Discussion and conclusions

Botulism can manifest across a broad spectrum of signs and symptoms, and asymmetric distribution, mainly involving the voluntary musculature, can occur in 7% of the case [2], which make it prone to misdiagnosis, especially if a patient is encountered outside of an outbreak.

Clinical variability may depend on the pattern of exposure to the BoNT (e.g. in the wound or iatrogenic botulism, the symptoms appear early and remain more evident in those voluntary muscles in contact with the toxin first), or on a particular intrinsic susceptibility of some parts of the body to it, such as that of the oculomotor nerves. The absence of signs (e.g. ptosis, strabismus) or symptoms (e.g. diplopia) of external ocular muscles palsies is atypical in botulism [3]. Fixed dilated pupils and subsequent blurred vision as consequence of presynaptic inhibition of ACh release from the parasympathetic component of the short ciliary nerves innervating the iris sphincter muscles [4], is a common symptom of food-borne botulism and, during poisoning of BoNT/B, it can occur in the absence of other motor deficit and cranial nerve abnormalities [5]. It is possible a prominent vulnerability of the autonomic system to C. botulinum toxin type B with respect to the voluntary neuromuscular junction [6]. The pupillary involvement in the food-borne botulism scenario is expected to be typically bilateral, synchronous and symmetric, as recently described in a published report on the clinical features of more than 300 botulism cases collected in the U.S.A. over about ten years (2). In this aspect, the particularity of our case for the unilateral onset and the asymmetrical evolution of the sole ocular autonomic dysfunction. Complete bilateral symmetric internal ophthalmoplegia was reported as exclusive manifestation of food-borne botulism [7]. To our knowledge, only two other reports on lateralized tonic mydriatic pupil as the onset of food-borne botulism are described, which differs from our for the worse clinical course with the bulbar [8] and multifocal autonomic and voluntary motor ocular-orofacial deficit [9]. In clinically atypical and mild cases of food-borne botulism, the definition of an early neurophysiological process can be complex because the disease is not only intuitively tricky to recognize but is generally a disease with no single electrodiagnostic finding specific to it. The small amplitude of the CMAP at rest, the post-exercise facilitation with RNS and the increase in jitter shown by SFEMG are considered consistent in diagnosing presynaptic neuromuscular junction disorders. However, they are limited by their broad variability depending on clinical severity, the need for protracted patient collaboration, and not providing information on autonomic dysfunction [10]. The initial positive response to the concentrated pilocarpine eye drops test, the incremental response < 100% at the high rate RNS at the facial level, and the absent SSR in a patient with prominent autonomic neuro-ophthalmological signs allowed us to suspect the disease. Two types of responses in the needle EMG and RNS are possible in botulism, depending on the disease's clinical course. In the severe course, a small CMAP amplitude at rest, a decremental response at a low rate RNS and a negligible incremental response at a high rate RNS are observed; in the benign course, normal CMAP amplitude at rest, no change in response to a low rate RNS, and a significant incremental response at a high rate RNS occur. An explanation for this difference is that in the severe form of botulism, the presynaptic block may be so diffuse and grave in the nerve terminals that the high stimulation rate fails to release acetylcholine [11]. In addition, the more incremental response of the 10th versus the 1st CMAP to high rate RNS was suggested as an electrodiagnostic diagnostic marker of botulism more specific to that obtain evaluating the response between the 4th and the 1st CMAP [12]. The sympathetic skin response (SSR) is a slow wave resulting from activation of the sympathetic postganglionic fibres innervating sweat glands. It represents a simple, effective method to evaluate autonomic functions in the daily clinical context. Only its absence, in the appropriate clinical scenarios, is considered pathological. We reported the SSR absent in the four limbs of the patient without him suffering from anhidrosis. This is not surprising as no linear relationship has never been demonstrated between SSR findings and the symptoms of botulism [13]. This report highlights that botulism should always be suspected when faced with a case of asymmetric (or unilateral) internal ophthalmoplegia. Moving to an exhaustive anamnesis and appropriate neurophysiological evaluation is critical in the diagnostic work-up. Pharmacologic eye(s) drop testing of the dilated pupil(s) with varying concentrations of pilocarpine can demonstrate constriction of the tonic dilated pupil(s) following 1–2% concentrated pilocarpine instillation. Thereafter, the RNS (with particular attention to stimulating at least one muscle of the most affected parts of the body) and SSR are useful for botulism diagnosis, even in the cases without signs of weakness and where mild generalized autonomic dysfunction may be underestimated without appropriate testing.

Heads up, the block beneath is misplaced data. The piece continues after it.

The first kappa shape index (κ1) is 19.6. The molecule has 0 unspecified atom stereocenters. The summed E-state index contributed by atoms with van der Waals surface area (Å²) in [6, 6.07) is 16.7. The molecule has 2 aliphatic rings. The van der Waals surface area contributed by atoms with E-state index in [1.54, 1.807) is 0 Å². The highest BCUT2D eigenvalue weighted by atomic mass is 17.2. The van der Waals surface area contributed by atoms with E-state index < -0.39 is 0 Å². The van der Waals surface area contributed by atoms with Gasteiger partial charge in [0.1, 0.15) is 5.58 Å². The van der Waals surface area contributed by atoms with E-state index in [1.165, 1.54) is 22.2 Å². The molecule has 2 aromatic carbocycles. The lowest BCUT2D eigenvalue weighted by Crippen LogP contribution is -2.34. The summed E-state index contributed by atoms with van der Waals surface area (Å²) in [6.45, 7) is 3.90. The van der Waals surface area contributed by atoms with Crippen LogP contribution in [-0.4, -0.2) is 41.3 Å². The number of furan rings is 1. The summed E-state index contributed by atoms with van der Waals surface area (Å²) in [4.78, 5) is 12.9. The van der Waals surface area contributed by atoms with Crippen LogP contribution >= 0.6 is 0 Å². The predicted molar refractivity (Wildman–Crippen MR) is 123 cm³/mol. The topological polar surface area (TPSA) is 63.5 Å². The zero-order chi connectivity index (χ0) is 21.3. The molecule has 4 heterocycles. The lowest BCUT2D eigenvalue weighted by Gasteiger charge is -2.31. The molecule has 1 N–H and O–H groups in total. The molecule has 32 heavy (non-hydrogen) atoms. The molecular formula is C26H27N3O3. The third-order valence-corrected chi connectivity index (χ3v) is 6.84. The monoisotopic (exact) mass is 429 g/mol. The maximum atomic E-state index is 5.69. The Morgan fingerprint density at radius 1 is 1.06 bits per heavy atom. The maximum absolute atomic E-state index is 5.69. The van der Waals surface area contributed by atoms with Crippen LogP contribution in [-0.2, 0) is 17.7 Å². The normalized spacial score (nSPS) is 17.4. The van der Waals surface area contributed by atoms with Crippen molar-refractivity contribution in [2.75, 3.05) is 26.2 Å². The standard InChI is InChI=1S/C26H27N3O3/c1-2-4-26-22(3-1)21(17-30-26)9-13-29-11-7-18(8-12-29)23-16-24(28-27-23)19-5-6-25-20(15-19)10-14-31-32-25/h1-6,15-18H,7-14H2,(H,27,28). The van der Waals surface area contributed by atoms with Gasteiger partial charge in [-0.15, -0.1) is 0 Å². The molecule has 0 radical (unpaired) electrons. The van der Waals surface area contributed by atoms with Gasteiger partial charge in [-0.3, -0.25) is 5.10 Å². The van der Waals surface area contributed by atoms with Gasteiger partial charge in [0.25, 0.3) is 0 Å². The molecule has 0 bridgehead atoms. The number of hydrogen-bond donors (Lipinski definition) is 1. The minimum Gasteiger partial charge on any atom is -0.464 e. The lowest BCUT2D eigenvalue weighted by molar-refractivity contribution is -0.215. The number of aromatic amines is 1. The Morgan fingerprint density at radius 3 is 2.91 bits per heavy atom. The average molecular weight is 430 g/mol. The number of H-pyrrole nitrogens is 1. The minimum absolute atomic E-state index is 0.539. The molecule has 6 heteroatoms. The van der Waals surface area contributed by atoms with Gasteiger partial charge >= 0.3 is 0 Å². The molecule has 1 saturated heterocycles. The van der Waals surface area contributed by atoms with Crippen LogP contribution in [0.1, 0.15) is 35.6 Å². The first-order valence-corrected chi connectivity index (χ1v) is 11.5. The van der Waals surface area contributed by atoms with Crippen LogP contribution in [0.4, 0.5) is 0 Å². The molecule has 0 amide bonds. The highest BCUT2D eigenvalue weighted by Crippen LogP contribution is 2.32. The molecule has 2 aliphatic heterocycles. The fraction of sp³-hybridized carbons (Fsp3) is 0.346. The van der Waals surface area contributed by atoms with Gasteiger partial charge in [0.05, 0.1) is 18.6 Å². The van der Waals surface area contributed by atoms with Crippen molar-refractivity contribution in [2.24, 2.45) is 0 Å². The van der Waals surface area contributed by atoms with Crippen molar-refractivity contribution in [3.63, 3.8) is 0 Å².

Availability of data and materials

Data sharing is not applicable to this article as no datasets were generated or analyzed during the current study. The authors are available to answer the questions related to this case report.

Abbreviations

ACh:

Acetilcholine

BoNT:

Botulinum neurotoxin

ED:

Emergency Department

CT:

Computed Tomography

MRI:

Magnetic Resonance Imaging

ms:

Millisecond

EMG:

Electromyography

RNS:

Ripetitive Nerve Stimulation

Hz:

Hertz

CMAP:

Compound motor action potential

SSR:

Sympathetic Skin Response

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Acknowledgements

The authors specifically thank Dr. L. Bano, Dr I. Drigo and the staff of Istituto Zooprofilattico Sperimentale delle Venezie in Treviso, Italy, for collaboration.

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There was no specific funding received for this work.

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FC writing—original draft preparation and revised it; RDC, DA, MS data curation; RDC, DA, MS, LF, FR, MT writing-review and editing the manuscript. All authors read and approved the final manuscript.

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Correspondence to Francesco Crescenzo.

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Crescenzo, F., Del Colle, R., Ajena, D. et al. Benign food-borne type B botulism presenting as unilateral internal ophthalmoplegia: a case report. BMC Neurol 22, 444 (2022). https://doi.org/10.1186/s12883-022-02939-0

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Keywords

  • Botulism
  • Diagnosis
  • Case report
  • Autonomic disorder
  • Mydriasis
  • Sympathetic skin response